The importance of the Deferred Action for Childhood Arrivals policy
The Trump administration’s decision to (sort of) rescind DACA, despite formally announcing in June that the policy will temporarily remain intact epitomizes the contentious nature of the age-old question: Who is American?
While undocumented immigration may seem like a contemporary phenomenon, it is important to acknowledge that shifts in migration policy have defined the man-made differences between legal versus illegal migration. Recent outrage on both Democratic and Republican fronts of the president’s decision to pardon former Arizona sheriff Joe Arpaio and roll back DACA, speak to how the question of who belongs is not as simple as having a piece of paper.
The majority of Americans polled agree that “Dreamers” should be allowed to stay and become citizens if they meet certain requirements. Many arrived as infants and consider English their native language and the United States the only home they have ever known. It is naïve of the President and Trump supporters to believe that rescinding DACA will not have adverse effects on US schools, the economy, and a social commitment to inclusion. Removing 800,000 individuals from the formal labor market is projected to cost billions of dollars in employee turnover and termination costs. In New York State there are close to 38,000 DACA recipients as diverse as the city in which most of them thrive. At CUNY alone, there are thousands of undocumented students and hundreds of DACA recipients who are not only academically ambitious but high-performing. The majority of DACA students are able to excel in school due to the platform DACA provides to receive private scholarships and fund their education.
Although little is known about who DACA recipients are, we know they have overcome the impoverished environments they inherited from their parents to become successful contributors. All reports indicate their contributions to work, community, and to our social security funds and taxes are necessary. They receive few benefits in return. They are not like the typical undocumented. They are highly educated. Their current and future earnings and buying power can fuel communities.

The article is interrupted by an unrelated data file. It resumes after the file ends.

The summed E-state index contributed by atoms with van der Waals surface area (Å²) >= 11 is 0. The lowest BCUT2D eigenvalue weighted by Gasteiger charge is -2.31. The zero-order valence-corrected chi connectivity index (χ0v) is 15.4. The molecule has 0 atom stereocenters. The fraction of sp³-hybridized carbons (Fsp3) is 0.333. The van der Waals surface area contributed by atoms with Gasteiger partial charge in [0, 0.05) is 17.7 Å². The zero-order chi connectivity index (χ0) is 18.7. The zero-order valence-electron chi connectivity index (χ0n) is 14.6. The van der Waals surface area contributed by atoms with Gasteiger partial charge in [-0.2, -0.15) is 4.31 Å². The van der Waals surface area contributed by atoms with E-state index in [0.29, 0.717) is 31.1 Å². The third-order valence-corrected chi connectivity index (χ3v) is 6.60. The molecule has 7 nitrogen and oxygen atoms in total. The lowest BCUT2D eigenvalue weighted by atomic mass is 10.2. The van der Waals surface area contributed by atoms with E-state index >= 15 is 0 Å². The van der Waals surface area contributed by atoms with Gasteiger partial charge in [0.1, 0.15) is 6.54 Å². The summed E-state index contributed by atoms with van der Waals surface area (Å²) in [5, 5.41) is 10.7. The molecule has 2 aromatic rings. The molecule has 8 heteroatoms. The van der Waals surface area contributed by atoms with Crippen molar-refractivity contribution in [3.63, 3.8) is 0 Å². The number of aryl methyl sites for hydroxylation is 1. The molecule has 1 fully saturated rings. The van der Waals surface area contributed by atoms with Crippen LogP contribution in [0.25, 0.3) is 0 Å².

It is also naïve to think that DACA recipients, who are on average 22 years old, adversely affect the employment prospects and wages of other American workers. The majority of DACA recipients are still in school. The Migration Policy Institute reports that the DACA eligible comprise just 1.3% of the 48.9 million people ages 16 to 32 in the labor force in 2014. The small number suggest that they are unlikely to have an impact on other US workers. They do not take away jobs.
Furthermore, the conservative rhetoric of immigrants taking American jobs is not a DACA issue; it is a question of economic structure and the decline of industrial America and the vanishing working class. A significant number of DACA recipients, despite coming from poverty, are or will be college-educated and will not be competing for the types of jobs the scapegoat rhetoric speaks to.
Moreover, as policy we should allow young people to come forward instead of hiding in the shadows. By allowing them to step forward, going through extensive background checks, and providing them with DACA, we should also give them a path to citizenship.
Margaret Chin’s father came to the United States in 1937 at the age of 12 as a “paper son.” He went to school, was in the army for WWII, and got married to a war bride. Not until he confessed that he was really “undocumented” did his status get regulated and he became a US citizen under his own name.
We should do the same for these young people.
Hyein Lee is in the sociology program CUNY Graduate Center and a research analyst at CUNY’s Office of Research, Evaluation & Program Support. Her research and work focus on undocumented students in higher education. Margaret Chin is in the sociology departments at Hunter College and the CUNY Graduate Center. She is the author of Sewing Women: Immigrants in the New York City Garment Industry.